No tsunami danger after 5.0 quake in British Columbia

A 5.0-magnitude earthquake that struck more than 60 miles northwest of Haines won't trigger a tsunami, the National Tsunami Warning Center in Palmer, Alaska, said. (Screengrab from the National Weather Service)

A screen capture from the National Weather Service website shows where a 5.0-magnitude earthquake struck on Saturday. The National Tsunami Warning Center in Palmer said it wouldn’t trigger a tsunami.

About 3:30 p.m. Saturday, Juneau residents may have felt little more than a slight shake.

That’s because a 5.0 magnitude earthquake near Kelsall Lake, British Columbia, which is about 60 miles northwest of Haines, struck at a depth of 3 miles.

Dave Nanney has owned and operated the Chilkat Eagle Bed and Breakfast for almost 20 years in Haines. He said at first, it felt like a heavy equipment driving by.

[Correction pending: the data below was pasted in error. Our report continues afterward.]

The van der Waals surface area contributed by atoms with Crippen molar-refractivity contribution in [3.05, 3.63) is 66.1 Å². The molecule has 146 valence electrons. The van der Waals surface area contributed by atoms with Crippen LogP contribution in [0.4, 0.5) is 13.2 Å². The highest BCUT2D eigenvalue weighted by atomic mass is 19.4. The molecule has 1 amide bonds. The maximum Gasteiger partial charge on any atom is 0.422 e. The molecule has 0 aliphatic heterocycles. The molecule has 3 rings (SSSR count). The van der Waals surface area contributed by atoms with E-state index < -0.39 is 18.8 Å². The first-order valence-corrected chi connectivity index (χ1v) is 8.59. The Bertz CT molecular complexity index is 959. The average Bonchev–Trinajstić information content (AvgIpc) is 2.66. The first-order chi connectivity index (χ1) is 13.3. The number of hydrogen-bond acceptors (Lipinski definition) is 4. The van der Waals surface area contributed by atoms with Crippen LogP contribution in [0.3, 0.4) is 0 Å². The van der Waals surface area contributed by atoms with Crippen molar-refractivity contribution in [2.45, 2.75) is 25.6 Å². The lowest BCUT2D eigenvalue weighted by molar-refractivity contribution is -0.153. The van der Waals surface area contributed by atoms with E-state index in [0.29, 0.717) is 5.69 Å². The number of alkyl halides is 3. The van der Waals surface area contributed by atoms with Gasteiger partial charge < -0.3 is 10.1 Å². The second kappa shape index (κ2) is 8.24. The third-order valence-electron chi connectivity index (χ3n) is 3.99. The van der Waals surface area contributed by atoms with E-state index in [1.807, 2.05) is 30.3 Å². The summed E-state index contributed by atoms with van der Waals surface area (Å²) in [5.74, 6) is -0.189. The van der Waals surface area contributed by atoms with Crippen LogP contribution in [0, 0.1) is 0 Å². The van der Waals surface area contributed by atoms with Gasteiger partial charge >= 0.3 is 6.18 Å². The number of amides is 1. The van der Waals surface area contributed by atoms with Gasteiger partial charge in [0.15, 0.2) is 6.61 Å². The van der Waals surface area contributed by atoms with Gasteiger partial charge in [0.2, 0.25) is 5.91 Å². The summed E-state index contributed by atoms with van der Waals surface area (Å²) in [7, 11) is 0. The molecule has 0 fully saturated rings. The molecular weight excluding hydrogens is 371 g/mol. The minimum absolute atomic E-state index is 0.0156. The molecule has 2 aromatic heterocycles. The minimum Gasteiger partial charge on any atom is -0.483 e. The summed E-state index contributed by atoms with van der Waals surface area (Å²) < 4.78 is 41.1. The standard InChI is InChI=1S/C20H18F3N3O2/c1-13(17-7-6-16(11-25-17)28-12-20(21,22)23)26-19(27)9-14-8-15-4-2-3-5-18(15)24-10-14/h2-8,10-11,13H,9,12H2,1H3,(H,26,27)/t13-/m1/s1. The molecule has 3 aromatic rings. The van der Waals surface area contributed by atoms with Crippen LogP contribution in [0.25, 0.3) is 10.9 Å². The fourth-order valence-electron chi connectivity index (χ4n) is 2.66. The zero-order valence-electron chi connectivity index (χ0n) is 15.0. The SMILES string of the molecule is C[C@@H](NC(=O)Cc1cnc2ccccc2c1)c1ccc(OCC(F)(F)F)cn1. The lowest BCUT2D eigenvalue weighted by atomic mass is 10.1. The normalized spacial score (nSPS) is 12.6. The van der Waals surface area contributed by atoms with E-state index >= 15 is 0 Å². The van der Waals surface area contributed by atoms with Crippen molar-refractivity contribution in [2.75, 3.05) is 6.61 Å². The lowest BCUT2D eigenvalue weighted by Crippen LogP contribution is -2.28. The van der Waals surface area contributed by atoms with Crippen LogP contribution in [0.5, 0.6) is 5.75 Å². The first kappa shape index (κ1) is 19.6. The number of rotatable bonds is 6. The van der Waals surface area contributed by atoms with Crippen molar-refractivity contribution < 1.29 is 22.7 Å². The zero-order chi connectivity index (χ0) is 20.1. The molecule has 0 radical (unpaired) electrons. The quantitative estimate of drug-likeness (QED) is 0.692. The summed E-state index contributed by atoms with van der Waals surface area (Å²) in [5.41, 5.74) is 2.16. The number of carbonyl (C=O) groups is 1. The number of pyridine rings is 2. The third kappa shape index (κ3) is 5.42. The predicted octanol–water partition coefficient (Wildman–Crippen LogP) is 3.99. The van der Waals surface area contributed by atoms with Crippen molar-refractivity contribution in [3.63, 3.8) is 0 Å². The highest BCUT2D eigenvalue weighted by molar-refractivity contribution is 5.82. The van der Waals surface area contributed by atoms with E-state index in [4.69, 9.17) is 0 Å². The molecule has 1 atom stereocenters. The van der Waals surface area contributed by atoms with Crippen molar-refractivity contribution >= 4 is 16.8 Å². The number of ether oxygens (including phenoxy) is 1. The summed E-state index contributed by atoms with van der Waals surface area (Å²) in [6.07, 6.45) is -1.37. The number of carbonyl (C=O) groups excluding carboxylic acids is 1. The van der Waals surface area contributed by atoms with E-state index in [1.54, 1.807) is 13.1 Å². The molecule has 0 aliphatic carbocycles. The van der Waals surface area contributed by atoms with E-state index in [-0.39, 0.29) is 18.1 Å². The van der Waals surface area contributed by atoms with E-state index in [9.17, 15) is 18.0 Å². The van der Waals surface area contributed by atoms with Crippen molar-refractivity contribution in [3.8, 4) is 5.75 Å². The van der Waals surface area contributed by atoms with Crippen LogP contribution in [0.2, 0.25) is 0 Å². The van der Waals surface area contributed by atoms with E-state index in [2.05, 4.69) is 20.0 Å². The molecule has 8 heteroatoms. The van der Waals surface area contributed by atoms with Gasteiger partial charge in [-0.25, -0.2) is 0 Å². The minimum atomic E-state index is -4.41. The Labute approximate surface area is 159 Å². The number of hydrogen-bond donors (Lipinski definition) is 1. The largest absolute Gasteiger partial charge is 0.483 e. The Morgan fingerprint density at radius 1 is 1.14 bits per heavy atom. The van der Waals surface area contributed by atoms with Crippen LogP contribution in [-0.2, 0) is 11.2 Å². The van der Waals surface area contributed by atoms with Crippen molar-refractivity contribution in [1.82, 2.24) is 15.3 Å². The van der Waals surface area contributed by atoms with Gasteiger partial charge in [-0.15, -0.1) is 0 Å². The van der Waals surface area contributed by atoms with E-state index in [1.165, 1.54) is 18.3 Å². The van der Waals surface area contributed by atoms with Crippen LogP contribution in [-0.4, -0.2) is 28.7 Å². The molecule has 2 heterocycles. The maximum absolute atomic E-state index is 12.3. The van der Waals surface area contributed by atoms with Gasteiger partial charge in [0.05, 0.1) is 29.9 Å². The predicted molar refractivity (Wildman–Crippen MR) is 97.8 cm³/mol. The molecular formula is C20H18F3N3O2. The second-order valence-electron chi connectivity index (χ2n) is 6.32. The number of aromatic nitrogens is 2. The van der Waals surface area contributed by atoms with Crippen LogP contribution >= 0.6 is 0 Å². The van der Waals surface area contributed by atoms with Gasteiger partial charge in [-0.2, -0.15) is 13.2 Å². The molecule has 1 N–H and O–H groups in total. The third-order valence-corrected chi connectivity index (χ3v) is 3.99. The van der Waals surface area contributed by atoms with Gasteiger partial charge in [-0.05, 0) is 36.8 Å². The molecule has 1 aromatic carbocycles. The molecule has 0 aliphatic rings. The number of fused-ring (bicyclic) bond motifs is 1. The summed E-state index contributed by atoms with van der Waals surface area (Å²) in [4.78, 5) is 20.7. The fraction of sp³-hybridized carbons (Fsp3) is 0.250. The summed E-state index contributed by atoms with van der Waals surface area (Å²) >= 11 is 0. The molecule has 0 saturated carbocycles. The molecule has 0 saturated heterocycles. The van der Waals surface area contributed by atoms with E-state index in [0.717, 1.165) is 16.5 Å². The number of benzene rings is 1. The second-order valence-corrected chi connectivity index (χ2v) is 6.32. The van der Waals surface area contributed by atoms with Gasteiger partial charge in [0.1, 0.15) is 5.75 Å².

“Sometimes the big machines rumble, and it feels like a tremor,” Nanney said. “It was very subtle.”

He said there were about three shocks.

According to the National Tsunami Warning Center in Palmer, a quake of that size isn’t going to make a tsunami.

“It’s just not nearly big enough, even though we got reports as far away as Juneau that it was felt,” said Chris Popham, a senior tsunami specialist with the National Tsunami Warning Center.

A quake would need to be significantly larger and closer to the coast to trigger a tsunami warning.

“We’d be issuing a warning for a 7.1 , but for a 5.1, 5.0 or so that’s a thousand times less energy,” Popham said. “This quake would have needed to be a thousand times bigger – and honestly it would have needed to be a lot closer to the coast to issue a warning.”

Popham said a 7.0 would need to be within about 30 miles of the coast for the center to issue a warning. Today’s earthquake was too far away and far too weak for a warning.

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